Five ways Covid-19 will impact wellbeing communication
The first 12 weeks of lockdown have helped to transform many businesses for the better. It has catapulted them into a new way of working and communicating with employees that has long been discussed but, arguably, might never have made it from proposal to practical application without the pandemic. They’ve made it through the initial storm, in a way that has helped reinforce company purpose and values: much more effectively than any corporate mission statement. Now, as mindsets switch to recovery against the tide of an economic downturn, the question is can employers hang on to lessons learnt during lockdown.
It’s probably safe to say that most companies were simply paying lip-service to wellbeing pre Covid-19. This is in spite of long-held evidence proving that those companies that look after their people – that really engage with their people – are more innovative, productive and profitable. They show lower employee turnover rates and higher customer advocacy.
It was on the ‘to do’ list!
Plans to address all of this – long-term strategic plans set out well prior to the pandemic – were suddenly released from the usual shackles of the boardroom and governance controls as lockdown kicked in.
We’re now seeing leaders putting people before profits.
Senior people are more visible than ever before. They’re communicating with transparency and empathy. And the shift to mass remote working has helped prove it doesn’t require a commute to an office to make people productive. Quite the contrary.
Calm before the storm
But now, faced with an underlying economic catastrophe, the narrative is quickly shifting towards business recovery. It’s all about survival. And as fatigue begins to set in at all levels, can employers ensure resilience? How do they crystallise all their people behind a common purpose? And, at the same time, how do they hang on to that human-centric approach revealed during lockdown?
Wellbeing communication priorities
- The risk of employee - and leadership - burnout is real. Four fifths (79 per cent) of HR leaders think the risk of employee burnout is increasing potentially as a result of a new culture of “e-presenteeism” brought about by mass homeworking during the Covid-19 pandemic, according to researchcommissioned by LinkedIn in partnership with the Mental Health Foundation. Now that remote working looks like the new norm for many, now is the time to be alert to the signs of burnout and take preventative, supportive action. And obviously, leaders are certainly not immune to this. They’ve led people through the initial crisis, they also need wellbeing support to get everyone through the next phase.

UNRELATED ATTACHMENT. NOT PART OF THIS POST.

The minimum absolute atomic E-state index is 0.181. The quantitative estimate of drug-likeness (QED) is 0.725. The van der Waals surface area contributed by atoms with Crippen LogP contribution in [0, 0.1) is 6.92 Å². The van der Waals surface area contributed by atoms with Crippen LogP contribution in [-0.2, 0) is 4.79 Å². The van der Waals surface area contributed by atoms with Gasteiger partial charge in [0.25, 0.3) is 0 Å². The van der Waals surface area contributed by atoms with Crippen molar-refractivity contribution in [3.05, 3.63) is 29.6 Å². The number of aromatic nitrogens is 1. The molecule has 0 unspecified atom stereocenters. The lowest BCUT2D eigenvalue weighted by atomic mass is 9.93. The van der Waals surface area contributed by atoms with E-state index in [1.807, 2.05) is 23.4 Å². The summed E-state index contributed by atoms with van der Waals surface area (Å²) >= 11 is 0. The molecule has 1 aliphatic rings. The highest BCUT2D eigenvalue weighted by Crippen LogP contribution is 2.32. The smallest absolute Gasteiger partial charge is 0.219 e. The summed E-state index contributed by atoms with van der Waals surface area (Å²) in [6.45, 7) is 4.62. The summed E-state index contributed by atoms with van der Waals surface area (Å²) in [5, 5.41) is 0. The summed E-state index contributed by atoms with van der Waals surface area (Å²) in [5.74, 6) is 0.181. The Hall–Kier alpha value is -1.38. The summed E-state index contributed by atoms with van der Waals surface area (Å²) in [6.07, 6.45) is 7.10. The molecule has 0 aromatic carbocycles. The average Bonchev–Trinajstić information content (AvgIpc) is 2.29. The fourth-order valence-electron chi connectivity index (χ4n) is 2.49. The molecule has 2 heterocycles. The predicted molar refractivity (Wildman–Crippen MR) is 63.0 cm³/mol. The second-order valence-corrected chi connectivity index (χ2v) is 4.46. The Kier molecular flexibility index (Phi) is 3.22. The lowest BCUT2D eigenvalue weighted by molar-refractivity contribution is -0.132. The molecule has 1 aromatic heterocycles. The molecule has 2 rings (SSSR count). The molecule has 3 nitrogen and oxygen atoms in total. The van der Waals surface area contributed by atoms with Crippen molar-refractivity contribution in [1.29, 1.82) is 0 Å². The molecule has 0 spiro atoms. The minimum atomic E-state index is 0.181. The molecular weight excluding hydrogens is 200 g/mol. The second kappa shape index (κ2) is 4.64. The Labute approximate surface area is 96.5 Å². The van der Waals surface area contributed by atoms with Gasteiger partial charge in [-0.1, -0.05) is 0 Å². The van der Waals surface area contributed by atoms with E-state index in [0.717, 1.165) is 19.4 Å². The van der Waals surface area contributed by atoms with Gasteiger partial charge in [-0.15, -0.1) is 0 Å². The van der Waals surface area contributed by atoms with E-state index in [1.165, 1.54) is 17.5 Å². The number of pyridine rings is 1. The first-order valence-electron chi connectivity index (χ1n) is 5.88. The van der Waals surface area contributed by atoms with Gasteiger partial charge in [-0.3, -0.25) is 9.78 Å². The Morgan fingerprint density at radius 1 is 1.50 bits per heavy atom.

- Leadership is more critical than ever. At a time when many people are worried about the potential health risks of returning to the workplace, not to mention job security, leaders must continue the transparency seen during the first 12 weeks. They need to be honest about the challenges the business faces. And give people the opportunity to ask questions by whatever means possible. And they should continue to be honest about their own challenges, reflecting struggles their people may be facing, effectively letting them know it’s OK to structure work around life.
- Proactive & remote line management support is needed. Line managers need support from the business to ensure they’re alert to the stresses and strains that their teams are under, so they can help ensure coping mechanisms are in place This might include conducting stress risk audits, adjusting workloads and working arrangements accordingly and/or making use of immediate access services, such as employee assistance programmes. Interestingly, research by REBAshows that companies are planning to introduce various self-care services in response to the current crisis, the most popular being virtual GPs, mental wellbeing apps and financial education.
- Recognition and performance practices will change. As working from home continues - on a permanent basis for some - the way in which performance is measured and recognition schemes structured will inevitably have to change: perhaps to be outputs focused and rebalanced according to personal and business objectives.
- Financial wellbeing needs to be much better targeted. As highlighted by speakers at a recent REBA webinar (#7), pre Covid-19 financial wellbeing received little boardroom attention, but it’s now been forced into the spotlight. There was already a looming financial crisis and now, with reduced incomes and job insecurity rife, it could tip many people over the edge. And while providing employees with information and links to resources is fine, it can also be overwhelming, particularly at a time when people might be working, home schooling and acting as carers. So, the need to segment communications has become ever more important. For example, the financial wellbeing needs of those furloughed, graduates, dual income families where one is self-employed and pre-retirees are entirely different.
The author is Tim Brook, Head of Engagement & Platforms, Equiniti HR Solutions.
This article is provided by Equiniti HR Solutions.
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